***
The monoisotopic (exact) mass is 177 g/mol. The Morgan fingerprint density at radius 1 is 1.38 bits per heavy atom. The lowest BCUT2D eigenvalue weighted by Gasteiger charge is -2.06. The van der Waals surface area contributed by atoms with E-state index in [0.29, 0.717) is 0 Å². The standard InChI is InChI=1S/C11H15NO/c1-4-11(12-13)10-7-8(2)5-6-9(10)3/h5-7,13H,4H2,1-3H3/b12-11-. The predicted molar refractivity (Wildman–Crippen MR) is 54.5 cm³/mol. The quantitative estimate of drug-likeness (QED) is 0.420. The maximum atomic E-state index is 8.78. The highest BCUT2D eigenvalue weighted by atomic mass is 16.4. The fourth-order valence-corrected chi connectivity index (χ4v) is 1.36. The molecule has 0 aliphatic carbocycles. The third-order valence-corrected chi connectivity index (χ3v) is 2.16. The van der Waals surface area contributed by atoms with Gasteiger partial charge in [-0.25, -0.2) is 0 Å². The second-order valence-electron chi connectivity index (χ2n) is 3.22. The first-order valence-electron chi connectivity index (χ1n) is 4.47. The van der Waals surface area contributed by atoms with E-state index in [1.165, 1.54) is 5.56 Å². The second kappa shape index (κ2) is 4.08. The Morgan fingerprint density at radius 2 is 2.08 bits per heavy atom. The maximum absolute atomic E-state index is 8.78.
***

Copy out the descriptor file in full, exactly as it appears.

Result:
The monoisotopic (exact) mass is 177 g/mol. The Morgan fingerprint density at radius 1 is 1.38 bits per heavy atom. The lowest BCUT2D eigenvalue weighted by Gasteiger charge is -2.06. The van der Waals surface area contributed by atoms with E-state index in [0.29, 0.717) is 0 Å². The standard InChI is InChI=1S/C11H15NO/c1-4-11(12-13)10-7-8(2)5-6-9(10)3/h5-7,13H,4H2,1-3H3/b12-11-. The predicted molar refractivity (Wildman–Crippen MR) is 54.5 cm³/mol. The quantitative estimate of drug-likeness (QED) is 0.420. The maximum atomic E-state index is 8.78. The highest BCUT2D eigenvalue weighted by atomic mass is 16.4. The fourth-order valence-corrected chi connectivity index (χ4v) is 1.36. The molecule has 0 aliphatic carbocycles. The third-order valence-corrected chi connectivity index (χ3v) is 2.16. The van der Waals surface area contributed by atoms with Gasteiger partial charge in [-0.25, -0.2) is 0 Å². The second-order valence-electron chi connectivity index (χ2n) is 3.22. The first-order valence-electron chi connectivity index (χ1n) is 4.47. The van der Waals surface area contributed by atoms with E-state index in [1.165, 1.54) is 5.56 Å². The second kappa shape index (κ2) is 4.08. The Morgan fingerprint density at radius 2 is 2.08 bits per heavy atom. The maximum absolute atomic E-state index is 8.78.